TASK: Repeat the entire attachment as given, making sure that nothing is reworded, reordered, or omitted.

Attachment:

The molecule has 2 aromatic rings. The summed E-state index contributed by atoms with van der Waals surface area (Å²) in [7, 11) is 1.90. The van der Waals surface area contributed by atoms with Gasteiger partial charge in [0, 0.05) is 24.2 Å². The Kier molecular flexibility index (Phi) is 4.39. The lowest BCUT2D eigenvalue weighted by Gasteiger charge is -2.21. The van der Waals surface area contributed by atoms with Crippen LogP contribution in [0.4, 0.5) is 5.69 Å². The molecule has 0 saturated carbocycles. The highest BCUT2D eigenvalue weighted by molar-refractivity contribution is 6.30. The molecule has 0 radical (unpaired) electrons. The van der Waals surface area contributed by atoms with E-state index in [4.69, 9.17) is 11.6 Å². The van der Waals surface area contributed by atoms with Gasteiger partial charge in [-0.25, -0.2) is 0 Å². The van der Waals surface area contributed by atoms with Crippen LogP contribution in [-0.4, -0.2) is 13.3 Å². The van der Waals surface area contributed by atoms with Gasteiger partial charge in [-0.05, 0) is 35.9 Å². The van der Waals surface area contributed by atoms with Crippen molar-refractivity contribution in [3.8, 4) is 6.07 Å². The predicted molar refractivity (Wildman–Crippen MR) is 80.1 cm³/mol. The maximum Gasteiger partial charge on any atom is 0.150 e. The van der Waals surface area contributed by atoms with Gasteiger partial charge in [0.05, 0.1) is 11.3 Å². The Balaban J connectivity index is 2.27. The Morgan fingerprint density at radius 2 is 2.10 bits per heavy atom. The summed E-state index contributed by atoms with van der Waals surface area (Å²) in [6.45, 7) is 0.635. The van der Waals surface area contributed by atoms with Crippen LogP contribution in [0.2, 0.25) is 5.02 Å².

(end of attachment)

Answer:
The molecule has 2 aromatic rings. The summed E-state index contributed by atoms with van der Waals surface area (Å²) in [7, 11) is 1.90. The van der Waals surface area contributed by atoms with Gasteiger partial charge in [0, 0.05) is 24.2 Å². The Kier molecular flexibility index (Phi) is 4.39. The lowest BCUT2D eigenvalue weighted by Gasteiger charge is -2.21. The van der Waals surface area contributed by atoms with Crippen LogP contribution in [0.4, 0.5) is 5.69 Å². The molecule has 0 saturated carbocycles. The highest BCUT2D eigenvalue weighted by molar-refractivity contribution is 6.30. The molecule has 0 radical (unpaired) electrons. The van der Waals surface area contributed by atoms with E-state index in [4.69, 9.17) is 11.6 Å². The van der Waals surface area contributed by atoms with Gasteiger partial charge in [-0.25, -0.2) is 0 Å². The van der Waals surface area contributed by atoms with Crippen LogP contribution in [-0.4, -0.2) is 13.3 Å². The van der Waals surface area contributed by atoms with Gasteiger partial charge in [-0.05, 0) is 35.9 Å². The van der Waals surface area contributed by atoms with Crippen molar-refractivity contribution in [3.8, 4) is 6.07 Å². The predicted molar refractivity (Wildman–Crippen MR) is 80.1 cm³/mol. The maximum Gasteiger partial charge on any atom is 0.150 e. The van der Waals surface area contributed by atoms with Gasteiger partial charge in [0.05, 0.1) is 11.3 Å². The Balaban J connectivity index is 2.27. The Morgan fingerprint density at radius 2 is 2.10 bits per heavy atom. The summed E-state index contributed by atoms with van der Waals surface area (Å²) in [6.45, 7) is 0.635. The van der Waals surface area contributed by atoms with Crippen LogP contribution in [0.2, 0.25) is 5.02 Å².